Rhode Island Recognized as Leader in Early Childhood Education

Governor M. Gina Raimondo announced today that Rhode Island has once again been recognized as a national leader in early childhood education, as one of only three states to meet the quality standards of the National Institute for Early Education Research (NIEER). 

“Rhode Island has more pre-k classrooms, serving more students, than ever before, and as the NIEER report illustrates, those students are being exposed to high-quality programs that set them on an early path to success,” said Governor Gina M. Raimondo. “When we invest in proven supports like early childhood education, it pays dividends down the road, and I’m grateful to all of the educators and policymakers whose support continues to position our state as a national leader.”

In the 2016-2017 school year, Rhode Island served 1,008 children in high-quality pre-kindergarten programming, an increase of 70 percent in enrollment over the previous year. 

“This is another victory for early childhood education in Rhode Island. After implementing full-day kindergarten in every district in the state, we have expanded opportunities for state-funded pre-k, with a continued focus on maintaining high standards for students and teachers,” said Barbara S. Cottam, Chair of the Board of Education.

“Rhode Island has improved on both the access and quality fronts when it comes to early childhood education. I am so proud of the high-quality programs we have grown in our state, but still too few students have access,” said Ken Wagner, Commissioner of Elementary and Secondary Education. “We have more work to do, and I look forward to keeping the momentum going so that we can reach even more young people and get them on the right track.” 

“We are thrilled that Rhode Island’s State Pre-K Program is once again recognized as a national leader – one of just three in the nation to meet all of the quality benchmark standards set forth by NIEER. Rhode Island State Pre-K and Head Start programs together now reach 41% of Rhode Island’s low-income four-year-olds. We can build on that momentum to accelerate Rhode Island’s efforts to serve more young children with high quality early childhood education,” said Elizabeth Burke Bryant, Executive Director of Rhode Island KIDS COUNT. “Investing in high-quality child care is another piece of our early education continuum. This is foundational work for Rhode Island’s high quality early learning landscape.”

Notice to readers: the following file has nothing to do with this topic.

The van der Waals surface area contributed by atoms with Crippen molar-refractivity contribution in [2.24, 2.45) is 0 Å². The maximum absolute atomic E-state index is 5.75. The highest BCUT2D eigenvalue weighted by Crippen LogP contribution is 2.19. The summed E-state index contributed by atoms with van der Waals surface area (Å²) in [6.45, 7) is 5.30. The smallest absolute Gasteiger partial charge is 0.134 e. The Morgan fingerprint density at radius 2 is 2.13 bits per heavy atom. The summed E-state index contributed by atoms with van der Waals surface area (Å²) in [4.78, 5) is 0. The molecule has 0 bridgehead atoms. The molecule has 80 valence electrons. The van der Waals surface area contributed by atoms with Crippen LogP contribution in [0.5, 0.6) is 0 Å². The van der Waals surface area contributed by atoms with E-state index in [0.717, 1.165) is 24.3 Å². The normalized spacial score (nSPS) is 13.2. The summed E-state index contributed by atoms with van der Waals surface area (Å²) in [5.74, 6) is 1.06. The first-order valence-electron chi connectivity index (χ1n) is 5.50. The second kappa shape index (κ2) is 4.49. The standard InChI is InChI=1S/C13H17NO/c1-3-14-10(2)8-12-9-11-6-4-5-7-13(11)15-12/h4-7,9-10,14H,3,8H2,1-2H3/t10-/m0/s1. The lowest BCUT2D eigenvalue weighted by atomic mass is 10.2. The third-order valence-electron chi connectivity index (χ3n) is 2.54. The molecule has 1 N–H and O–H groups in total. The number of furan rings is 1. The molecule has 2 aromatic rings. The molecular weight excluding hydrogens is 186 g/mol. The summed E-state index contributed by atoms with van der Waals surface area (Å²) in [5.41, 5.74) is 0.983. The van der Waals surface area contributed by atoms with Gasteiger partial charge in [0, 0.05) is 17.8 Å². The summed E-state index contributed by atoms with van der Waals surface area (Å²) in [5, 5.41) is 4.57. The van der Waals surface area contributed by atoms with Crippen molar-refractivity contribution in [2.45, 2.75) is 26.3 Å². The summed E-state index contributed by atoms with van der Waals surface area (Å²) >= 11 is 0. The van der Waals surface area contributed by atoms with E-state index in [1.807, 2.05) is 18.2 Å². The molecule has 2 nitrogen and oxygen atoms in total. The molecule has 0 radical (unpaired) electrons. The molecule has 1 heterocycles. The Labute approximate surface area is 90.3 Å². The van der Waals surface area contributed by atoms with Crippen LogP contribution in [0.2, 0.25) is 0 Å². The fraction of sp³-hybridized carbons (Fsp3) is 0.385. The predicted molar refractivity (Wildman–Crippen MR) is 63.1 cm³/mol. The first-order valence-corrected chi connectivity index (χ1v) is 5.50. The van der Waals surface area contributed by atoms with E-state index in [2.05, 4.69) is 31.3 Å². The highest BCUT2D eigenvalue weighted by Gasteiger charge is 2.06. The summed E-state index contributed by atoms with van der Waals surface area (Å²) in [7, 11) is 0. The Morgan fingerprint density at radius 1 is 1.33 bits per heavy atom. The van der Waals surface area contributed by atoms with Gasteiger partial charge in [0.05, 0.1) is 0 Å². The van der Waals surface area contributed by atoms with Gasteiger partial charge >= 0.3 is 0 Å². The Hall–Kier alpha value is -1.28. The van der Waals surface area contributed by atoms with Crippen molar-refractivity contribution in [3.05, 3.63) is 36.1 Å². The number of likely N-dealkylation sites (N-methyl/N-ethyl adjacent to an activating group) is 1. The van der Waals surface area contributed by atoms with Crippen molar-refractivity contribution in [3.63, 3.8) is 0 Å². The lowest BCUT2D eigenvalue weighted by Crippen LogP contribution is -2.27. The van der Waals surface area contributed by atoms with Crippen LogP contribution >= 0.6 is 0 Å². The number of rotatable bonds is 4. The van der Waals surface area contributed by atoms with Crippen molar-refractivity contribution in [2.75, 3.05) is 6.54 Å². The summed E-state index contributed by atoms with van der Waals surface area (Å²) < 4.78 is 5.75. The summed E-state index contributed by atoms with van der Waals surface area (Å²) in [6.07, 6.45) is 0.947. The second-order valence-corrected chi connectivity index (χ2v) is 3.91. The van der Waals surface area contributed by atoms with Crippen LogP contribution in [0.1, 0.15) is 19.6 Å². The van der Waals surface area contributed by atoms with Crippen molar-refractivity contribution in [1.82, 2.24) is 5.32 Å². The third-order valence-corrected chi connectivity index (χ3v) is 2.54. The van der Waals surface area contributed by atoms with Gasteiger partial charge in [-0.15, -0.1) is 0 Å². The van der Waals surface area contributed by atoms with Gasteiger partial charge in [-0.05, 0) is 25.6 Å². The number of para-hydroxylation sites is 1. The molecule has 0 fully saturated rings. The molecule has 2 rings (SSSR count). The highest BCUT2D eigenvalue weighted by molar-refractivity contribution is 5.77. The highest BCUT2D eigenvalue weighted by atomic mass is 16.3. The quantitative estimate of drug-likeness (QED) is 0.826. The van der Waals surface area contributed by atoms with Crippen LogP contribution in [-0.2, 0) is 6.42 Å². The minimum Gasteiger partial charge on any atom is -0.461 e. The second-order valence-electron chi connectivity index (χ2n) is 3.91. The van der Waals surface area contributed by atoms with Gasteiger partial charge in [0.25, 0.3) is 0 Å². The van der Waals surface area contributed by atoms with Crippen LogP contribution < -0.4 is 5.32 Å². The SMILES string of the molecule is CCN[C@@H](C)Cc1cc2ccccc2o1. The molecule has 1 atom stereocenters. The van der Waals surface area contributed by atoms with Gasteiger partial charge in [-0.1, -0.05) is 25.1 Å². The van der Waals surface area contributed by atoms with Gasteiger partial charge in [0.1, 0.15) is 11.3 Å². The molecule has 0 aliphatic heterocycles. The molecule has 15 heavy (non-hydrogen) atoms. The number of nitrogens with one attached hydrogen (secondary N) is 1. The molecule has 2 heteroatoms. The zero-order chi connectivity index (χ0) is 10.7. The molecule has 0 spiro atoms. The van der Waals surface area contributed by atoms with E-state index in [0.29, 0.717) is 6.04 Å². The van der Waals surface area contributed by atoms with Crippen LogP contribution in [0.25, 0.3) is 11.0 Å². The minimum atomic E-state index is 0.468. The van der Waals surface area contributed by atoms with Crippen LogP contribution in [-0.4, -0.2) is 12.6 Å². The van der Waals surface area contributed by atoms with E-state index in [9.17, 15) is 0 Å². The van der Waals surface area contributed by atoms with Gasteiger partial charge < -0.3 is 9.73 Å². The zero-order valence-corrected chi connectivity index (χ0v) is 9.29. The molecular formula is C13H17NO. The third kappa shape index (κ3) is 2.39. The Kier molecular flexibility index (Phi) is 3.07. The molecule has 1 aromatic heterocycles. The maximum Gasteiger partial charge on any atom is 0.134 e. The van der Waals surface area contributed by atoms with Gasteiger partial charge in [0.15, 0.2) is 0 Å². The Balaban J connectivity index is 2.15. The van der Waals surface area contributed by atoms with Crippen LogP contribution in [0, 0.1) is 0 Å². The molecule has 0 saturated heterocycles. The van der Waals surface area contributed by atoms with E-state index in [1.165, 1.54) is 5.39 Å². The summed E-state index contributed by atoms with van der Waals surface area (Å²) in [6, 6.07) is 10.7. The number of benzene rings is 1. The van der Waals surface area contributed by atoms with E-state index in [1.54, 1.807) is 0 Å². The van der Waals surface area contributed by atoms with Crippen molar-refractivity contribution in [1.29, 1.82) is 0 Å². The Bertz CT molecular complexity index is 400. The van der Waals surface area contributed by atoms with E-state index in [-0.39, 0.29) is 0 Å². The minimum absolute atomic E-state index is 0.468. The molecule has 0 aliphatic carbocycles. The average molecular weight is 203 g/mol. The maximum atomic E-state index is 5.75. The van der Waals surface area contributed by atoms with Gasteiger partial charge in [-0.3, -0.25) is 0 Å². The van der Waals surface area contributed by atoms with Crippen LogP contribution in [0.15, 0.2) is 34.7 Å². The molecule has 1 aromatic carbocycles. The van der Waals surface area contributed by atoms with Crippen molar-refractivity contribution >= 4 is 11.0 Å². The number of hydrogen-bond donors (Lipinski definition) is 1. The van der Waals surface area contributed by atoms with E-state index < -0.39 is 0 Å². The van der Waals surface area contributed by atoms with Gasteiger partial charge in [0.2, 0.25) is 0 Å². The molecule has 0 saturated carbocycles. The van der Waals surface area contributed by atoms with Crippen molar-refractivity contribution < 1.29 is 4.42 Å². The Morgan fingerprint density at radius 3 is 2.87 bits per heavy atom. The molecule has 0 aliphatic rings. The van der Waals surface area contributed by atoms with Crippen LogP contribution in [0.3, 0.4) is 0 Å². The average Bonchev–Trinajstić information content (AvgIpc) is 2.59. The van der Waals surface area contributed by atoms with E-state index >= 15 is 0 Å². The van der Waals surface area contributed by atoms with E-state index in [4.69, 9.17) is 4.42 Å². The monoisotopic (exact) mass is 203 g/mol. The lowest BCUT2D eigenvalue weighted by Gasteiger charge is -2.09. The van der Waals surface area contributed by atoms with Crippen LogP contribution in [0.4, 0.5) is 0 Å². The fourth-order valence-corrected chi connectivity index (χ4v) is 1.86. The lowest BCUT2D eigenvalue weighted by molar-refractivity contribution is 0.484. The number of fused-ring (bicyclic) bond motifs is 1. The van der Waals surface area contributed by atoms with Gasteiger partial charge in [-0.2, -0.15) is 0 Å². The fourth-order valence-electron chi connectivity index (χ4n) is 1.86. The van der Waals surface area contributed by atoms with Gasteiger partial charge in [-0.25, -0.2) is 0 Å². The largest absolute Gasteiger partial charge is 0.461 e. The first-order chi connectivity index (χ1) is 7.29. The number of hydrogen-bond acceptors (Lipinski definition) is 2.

NIEER announced Rhode Island’s performance in the State of Preschool Yearbook, a national report on state-funded pre-kindergarten programs, with detailed information on enrollment, funding, teacher qualifications and other policies related to quality. 

The Rhode Island Department of Education (RIDE) launched its state-funded program 10 years ago, and in 2014 received a federal Preschool Expansion Grant from the U.S. Department of Education. With the support of Governor Raimondo, Rhode Island now has 60 classrooms in 11 communities, with enrollment more than tripled since the 2014-2015 school year. 

The lottery for next year’s Rhode Island Pre-Kindergarten Program will open in early May, and families must submit their applications by July 1. Families can sign up for a waiting listin order to be notified as soon as the application goes live. To be eligible for state pre-k, children must be 4 years old by September 1, and they must be residents of one of the identified communities.